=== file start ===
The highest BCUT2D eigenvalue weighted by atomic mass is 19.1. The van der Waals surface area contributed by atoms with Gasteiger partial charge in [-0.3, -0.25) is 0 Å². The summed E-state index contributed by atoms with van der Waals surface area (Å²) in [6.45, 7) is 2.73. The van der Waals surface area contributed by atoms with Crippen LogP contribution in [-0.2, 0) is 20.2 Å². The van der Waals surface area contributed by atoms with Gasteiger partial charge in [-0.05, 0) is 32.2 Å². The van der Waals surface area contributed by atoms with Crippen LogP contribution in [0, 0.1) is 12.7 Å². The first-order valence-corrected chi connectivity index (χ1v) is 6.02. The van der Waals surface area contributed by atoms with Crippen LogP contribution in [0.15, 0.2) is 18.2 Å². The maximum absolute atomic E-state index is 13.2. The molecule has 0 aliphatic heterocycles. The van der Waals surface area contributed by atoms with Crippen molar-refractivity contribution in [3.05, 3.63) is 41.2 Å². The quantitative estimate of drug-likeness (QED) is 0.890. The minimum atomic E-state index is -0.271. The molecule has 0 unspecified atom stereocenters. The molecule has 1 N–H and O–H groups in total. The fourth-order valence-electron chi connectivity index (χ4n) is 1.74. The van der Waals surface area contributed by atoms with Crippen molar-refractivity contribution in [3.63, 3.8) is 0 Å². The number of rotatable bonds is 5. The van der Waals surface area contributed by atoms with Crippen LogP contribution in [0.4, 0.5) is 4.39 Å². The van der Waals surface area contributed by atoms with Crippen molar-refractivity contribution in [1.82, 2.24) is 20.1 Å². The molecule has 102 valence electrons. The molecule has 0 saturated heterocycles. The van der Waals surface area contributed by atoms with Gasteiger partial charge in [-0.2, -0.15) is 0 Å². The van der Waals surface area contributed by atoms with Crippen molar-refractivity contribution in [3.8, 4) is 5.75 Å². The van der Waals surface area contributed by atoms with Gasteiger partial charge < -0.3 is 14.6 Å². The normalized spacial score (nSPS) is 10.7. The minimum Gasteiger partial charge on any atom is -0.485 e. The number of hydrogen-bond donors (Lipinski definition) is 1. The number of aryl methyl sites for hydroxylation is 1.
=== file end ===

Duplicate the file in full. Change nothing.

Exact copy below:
The highest BCUT2D eigenvalue weighted by atomic mass is 19.1. The van der Waals surface area contributed by atoms with Gasteiger partial charge in [-0.3, -0.25) is 0 Å². The summed E-state index contributed by atoms with van der Waals surface area (Å²) in [6.45, 7) is 2.73. The van der Waals surface area contributed by atoms with Crippen LogP contribution in [-0.2, 0) is 20.2 Å². The van der Waals surface area contributed by atoms with Gasteiger partial charge in [-0.05, 0) is 32.2 Å². The van der Waals surface area contributed by atoms with Crippen LogP contribution in [0, 0.1) is 12.7 Å². The first-order valence-corrected chi connectivity index (χ1v) is 6.02. The van der Waals surface area contributed by atoms with Crippen LogP contribution in [0.15, 0.2) is 18.2 Å². The maximum absolute atomic E-state index is 13.2. The molecule has 0 aliphatic heterocycles. The van der Waals surface area contributed by atoms with Crippen molar-refractivity contribution in [3.05, 3.63) is 41.2 Å². The quantitative estimate of drug-likeness (QED) is 0.890. The minimum atomic E-state index is -0.271. The molecule has 0 unspecified atom stereocenters. The molecule has 1 N–H and O–H groups in total. The fourth-order valence-electron chi connectivity index (χ4n) is 1.74. The van der Waals surface area contributed by atoms with Crippen molar-refractivity contribution in [3.63, 3.8) is 0 Å². The number of rotatable bonds is 5. The van der Waals surface area contributed by atoms with Crippen LogP contribution in [0.4, 0.5) is 4.39 Å². The van der Waals surface area contributed by atoms with Crippen molar-refractivity contribution in [1.82, 2.24) is 20.1 Å². The molecule has 102 valence electrons. The molecule has 0 saturated heterocycles. The van der Waals surface area contributed by atoms with Gasteiger partial charge in [-0.2, -0.15) is 0 Å². The van der Waals surface area contributed by atoms with Crippen molar-refractivity contribution in [3.8, 4) is 5.75 Å². The van der Waals surface area contributed by atoms with Gasteiger partial charge < -0.3 is 14.6 Å². The normalized spacial score (nSPS) is 10.7. The minimum Gasteiger partial charge on any atom is -0.485 e. The number of hydrogen-bond donors (Lipinski definition) is 1. The number of aryl methyl sites for hydroxylation is 1.